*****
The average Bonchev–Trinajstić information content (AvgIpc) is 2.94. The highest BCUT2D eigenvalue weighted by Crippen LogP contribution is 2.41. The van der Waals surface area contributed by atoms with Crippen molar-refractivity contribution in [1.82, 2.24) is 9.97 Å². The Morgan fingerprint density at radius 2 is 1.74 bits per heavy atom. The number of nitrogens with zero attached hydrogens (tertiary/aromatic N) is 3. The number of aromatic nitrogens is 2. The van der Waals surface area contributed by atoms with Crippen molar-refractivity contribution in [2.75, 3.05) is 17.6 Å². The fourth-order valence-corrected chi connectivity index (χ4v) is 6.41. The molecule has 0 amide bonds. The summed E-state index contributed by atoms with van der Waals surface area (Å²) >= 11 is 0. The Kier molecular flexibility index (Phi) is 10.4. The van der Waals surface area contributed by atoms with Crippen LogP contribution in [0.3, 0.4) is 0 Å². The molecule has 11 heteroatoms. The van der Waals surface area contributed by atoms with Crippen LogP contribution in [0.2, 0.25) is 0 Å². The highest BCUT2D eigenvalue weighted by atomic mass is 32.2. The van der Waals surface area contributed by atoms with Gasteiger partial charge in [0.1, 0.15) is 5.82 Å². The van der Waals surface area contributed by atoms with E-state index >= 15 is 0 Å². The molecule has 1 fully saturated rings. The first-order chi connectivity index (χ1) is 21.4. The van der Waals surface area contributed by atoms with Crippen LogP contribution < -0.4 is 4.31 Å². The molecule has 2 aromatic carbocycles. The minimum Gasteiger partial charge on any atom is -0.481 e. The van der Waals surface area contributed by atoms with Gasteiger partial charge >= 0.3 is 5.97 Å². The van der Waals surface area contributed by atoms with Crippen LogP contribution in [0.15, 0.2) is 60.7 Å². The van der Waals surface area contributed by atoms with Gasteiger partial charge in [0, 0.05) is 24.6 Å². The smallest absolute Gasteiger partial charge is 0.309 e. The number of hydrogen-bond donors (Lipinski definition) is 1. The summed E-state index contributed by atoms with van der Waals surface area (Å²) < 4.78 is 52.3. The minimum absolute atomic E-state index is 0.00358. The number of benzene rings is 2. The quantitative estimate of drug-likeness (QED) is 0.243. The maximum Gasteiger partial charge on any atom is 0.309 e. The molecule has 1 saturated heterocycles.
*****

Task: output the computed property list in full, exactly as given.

The average Bonchev–Trinajstić information content (AvgIpc) is 2.94. The highest BCUT2D eigenvalue weighted by Crippen LogP contribution is 2.41. The van der Waals surface area contributed by atoms with Crippen molar-refractivity contribution in [1.82, 2.24) is 9.97 Å². The Morgan fingerprint density at radius 2 is 1.74 bits per heavy atom. The number of nitrogens with zero attached hydrogens (tertiary/aromatic N) is 3. The number of aromatic nitrogens is 2. The van der Waals surface area contributed by atoms with Crippen molar-refractivity contribution in [2.75, 3.05) is 17.6 Å². The fourth-order valence-corrected chi connectivity index (χ4v) is 6.41. The molecule has 0 amide bonds. The summed E-state index contributed by atoms with van der Waals surface area (Å²) >= 11 is 0. The Kier molecular flexibility index (Phi) is 10.4. The van der Waals surface area contributed by atoms with Crippen LogP contribution in [0.3, 0.4) is 0 Å². The molecule has 11 heteroatoms. The van der Waals surface area contributed by atoms with Crippen LogP contribution in [0.2, 0.25) is 0 Å². The highest BCUT2D eigenvalue weighted by atomic mass is 32.2. The van der Waals surface area contributed by atoms with Gasteiger partial charge in [0.1, 0.15) is 5.82 Å². The van der Waals surface area contributed by atoms with E-state index >= 15 is 0 Å². The molecule has 1 fully saturated rings. The first-order chi connectivity index (χ1) is 21.4. The van der Waals surface area contributed by atoms with Crippen LogP contribution < -0.4 is 4.31 Å². The molecule has 2 aromatic carbocycles. The minimum Gasteiger partial charge on any atom is -0.481 e. The van der Waals surface area contributed by atoms with Gasteiger partial charge >= 0.3 is 5.97 Å². The van der Waals surface area contributed by atoms with Crippen LogP contribution in [0.15, 0.2) is 60.7 Å². The van der Waals surface area contributed by atoms with Gasteiger partial charge in [0, 0.05) is 24.6 Å². The smallest absolute Gasteiger partial charge is 0.309 e. The number of hydrogen-bond donors (Lipinski definition) is 1. The summed E-state index contributed by atoms with van der Waals surface area (Å²) < 4.78 is 52.3. The minimum absolute atomic E-state index is 0.00358. The number of benzene rings is 2. The quantitative estimate of drug-likeness (QED) is 0.243. The maximum Gasteiger partial charge on any atom is 0.309 e. The molecule has 1 saturated heterocycles.